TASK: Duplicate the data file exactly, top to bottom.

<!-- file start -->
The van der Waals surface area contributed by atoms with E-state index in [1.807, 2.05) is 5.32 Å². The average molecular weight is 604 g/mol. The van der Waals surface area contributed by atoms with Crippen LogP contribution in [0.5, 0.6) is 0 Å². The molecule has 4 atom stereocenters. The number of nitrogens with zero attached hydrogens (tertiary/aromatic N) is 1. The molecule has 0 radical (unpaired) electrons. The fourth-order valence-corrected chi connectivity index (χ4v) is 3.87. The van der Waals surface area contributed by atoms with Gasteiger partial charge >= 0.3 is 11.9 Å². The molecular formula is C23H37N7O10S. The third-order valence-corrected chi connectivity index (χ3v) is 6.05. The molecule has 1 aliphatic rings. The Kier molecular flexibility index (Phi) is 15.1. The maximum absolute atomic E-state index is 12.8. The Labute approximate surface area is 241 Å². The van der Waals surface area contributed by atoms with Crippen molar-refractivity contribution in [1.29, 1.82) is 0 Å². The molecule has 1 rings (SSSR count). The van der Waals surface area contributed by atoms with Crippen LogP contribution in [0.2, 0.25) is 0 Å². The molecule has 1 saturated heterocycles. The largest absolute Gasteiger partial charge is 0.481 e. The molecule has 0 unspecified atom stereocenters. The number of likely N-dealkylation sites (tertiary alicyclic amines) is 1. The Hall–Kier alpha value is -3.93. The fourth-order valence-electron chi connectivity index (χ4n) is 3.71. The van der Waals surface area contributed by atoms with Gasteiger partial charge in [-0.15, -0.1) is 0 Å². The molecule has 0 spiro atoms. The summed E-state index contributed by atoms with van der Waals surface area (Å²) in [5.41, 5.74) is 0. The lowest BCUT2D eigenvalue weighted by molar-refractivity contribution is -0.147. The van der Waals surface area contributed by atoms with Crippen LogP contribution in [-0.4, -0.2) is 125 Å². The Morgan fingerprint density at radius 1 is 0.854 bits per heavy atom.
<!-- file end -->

The van der Waals surface area contributed by atoms with E-state index in [1.807, 2.05) is 5.32 Å². The average molecular weight is 604 g/mol. The van der Waals surface area contributed by atoms with Crippen LogP contribution in [0.5, 0.6) is 0 Å². The molecule has 4 atom stereocenters. The number of nitrogens with zero attached hydrogens (tertiary/aromatic N) is 1. The molecule has 0 radical (unpaired) electrons. The fourth-order valence-corrected chi connectivity index (χ4v) is 3.87. The van der Waals surface area contributed by atoms with Gasteiger partial charge >= 0.3 is 11.9 Å². The molecular formula is C23H37N7O10S. The third-order valence-corrected chi connectivity index (χ3v) is 6.05. The molecule has 1 aliphatic rings. The Kier molecular flexibility index (Phi) is 15.1. The maximum absolute atomic E-state index is 12.8. The Labute approximate surface area is 241 Å². The van der Waals surface area contributed by atoms with Crippen molar-refractivity contribution in [1.29, 1.82) is 0 Å². The molecule has 1 rings (SSSR count). The van der Waals surface area contributed by atoms with Crippen LogP contribution in [0.2, 0.25) is 0 Å². The molecule has 1 saturated heterocycles. The largest absolute Gasteiger partial charge is 0.481 e. The molecule has 0 unspecified atom stereocenters. The number of likely N-dealkylation sites (tertiary alicyclic amines) is 1. The Hall–Kier alpha value is -3.93. The fourth-order valence-electron chi connectivity index (χ4n) is 3.71. The van der Waals surface area contributed by atoms with Gasteiger partial charge in [-0.15, -0.1) is 0 Å². The molecule has 0 spiro atoms. The summed E-state index contributed by atoms with van der Waals surface area (Å²) in [5.41, 5.74) is 0. The lowest BCUT2D eigenvalue weighted by molar-refractivity contribution is -0.147. The van der Waals surface area contributed by atoms with Crippen LogP contribution in [-0.4, -0.2) is 125 Å². The Morgan fingerprint density at radius 1 is 0.854 bits per heavy atom.